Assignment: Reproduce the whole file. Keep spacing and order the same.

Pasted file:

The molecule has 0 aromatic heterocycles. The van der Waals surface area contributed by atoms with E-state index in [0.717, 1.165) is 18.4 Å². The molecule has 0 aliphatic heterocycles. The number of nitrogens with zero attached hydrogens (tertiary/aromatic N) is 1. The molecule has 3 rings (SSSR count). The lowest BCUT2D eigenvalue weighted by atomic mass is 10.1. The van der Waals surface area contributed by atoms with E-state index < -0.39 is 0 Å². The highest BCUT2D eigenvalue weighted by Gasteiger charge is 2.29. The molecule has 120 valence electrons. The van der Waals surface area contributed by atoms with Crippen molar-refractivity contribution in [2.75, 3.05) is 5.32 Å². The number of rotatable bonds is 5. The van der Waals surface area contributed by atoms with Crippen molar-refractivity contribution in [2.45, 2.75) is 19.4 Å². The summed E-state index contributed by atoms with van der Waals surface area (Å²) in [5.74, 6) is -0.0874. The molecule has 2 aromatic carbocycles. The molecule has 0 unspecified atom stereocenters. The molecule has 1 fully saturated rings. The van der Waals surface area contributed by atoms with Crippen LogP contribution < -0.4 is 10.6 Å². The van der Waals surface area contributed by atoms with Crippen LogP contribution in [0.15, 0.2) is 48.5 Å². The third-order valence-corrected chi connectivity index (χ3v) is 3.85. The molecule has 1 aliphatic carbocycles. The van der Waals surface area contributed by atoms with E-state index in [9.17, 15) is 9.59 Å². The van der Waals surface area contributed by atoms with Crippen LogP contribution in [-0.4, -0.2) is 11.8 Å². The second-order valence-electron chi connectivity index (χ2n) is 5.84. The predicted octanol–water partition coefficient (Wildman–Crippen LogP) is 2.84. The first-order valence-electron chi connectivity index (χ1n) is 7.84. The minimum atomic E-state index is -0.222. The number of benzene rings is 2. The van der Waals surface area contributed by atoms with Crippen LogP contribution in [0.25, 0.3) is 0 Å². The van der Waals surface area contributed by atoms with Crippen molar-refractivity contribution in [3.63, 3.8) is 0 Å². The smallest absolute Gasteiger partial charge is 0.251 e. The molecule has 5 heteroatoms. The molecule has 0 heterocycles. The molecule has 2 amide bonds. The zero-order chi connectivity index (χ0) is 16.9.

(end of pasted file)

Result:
The molecule has 0 aromatic heterocycles. The van der Waals surface area contributed by atoms with E-state index in [0.717, 1.165) is 18.4 Å². The molecule has 0 aliphatic heterocycles. The number of nitrogens with zero attached hydrogens (tertiary/aromatic N) is 1. The molecule has 3 rings (SSSR count). The lowest BCUT2D eigenvalue weighted by atomic mass is 10.1. The van der Waals surface area contributed by atoms with E-state index < -0.39 is 0 Å². The highest BCUT2D eigenvalue weighted by Gasteiger charge is 2.29. The molecule has 120 valence electrons. The van der Waals surface area contributed by atoms with Crippen molar-refractivity contribution in [2.75, 3.05) is 5.32 Å². The number of rotatable bonds is 5. The van der Waals surface area contributed by atoms with Crippen molar-refractivity contribution in [2.45, 2.75) is 19.4 Å². The summed E-state index contributed by atoms with van der Waals surface area (Å²) in [5.74, 6) is -0.0874. The molecule has 2 aromatic carbocycles. The molecule has 0 unspecified atom stereocenters. The molecule has 1 fully saturated rings. The van der Waals surface area contributed by atoms with Crippen LogP contribution < -0.4 is 10.6 Å². The van der Waals surface area contributed by atoms with Crippen LogP contribution in [0.15, 0.2) is 48.5 Å². The third-order valence-corrected chi connectivity index (χ3v) is 3.85. The molecule has 1 aliphatic carbocycles. The van der Waals surface area contributed by atoms with E-state index in [9.17, 15) is 9.59 Å². The van der Waals surface area contributed by atoms with Crippen LogP contribution in [-0.4, -0.2) is 11.8 Å². The second-order valence-electron chi connectivity index (χ2n) is 5.84. The predicted octanol–water partition coefficient (Wildman–Crippen LogP) is 2.84. The first-order valence-electron chi connectivity index (χ1n) is 7.84. The minimum atomic E-state index is -0.222. The number of benzene rings is 2. The van der Waals surface area contributed by atoms with Crippen LogP contribution in [0.25, 0.3) is 0 Å². The van der Waals surface area contributed by atoms with Crippen molar-refractivity contribution in [3.63, 3.8) is 0 Å². The smallest absolute Gasteiger partial charge is 0.251 e. The molecule has 5 heteroatoms. The molecule has 0 heterocycles. The molecule has 2 amide bonds. The zero-order chi connectivity index (χ0) is 16.9.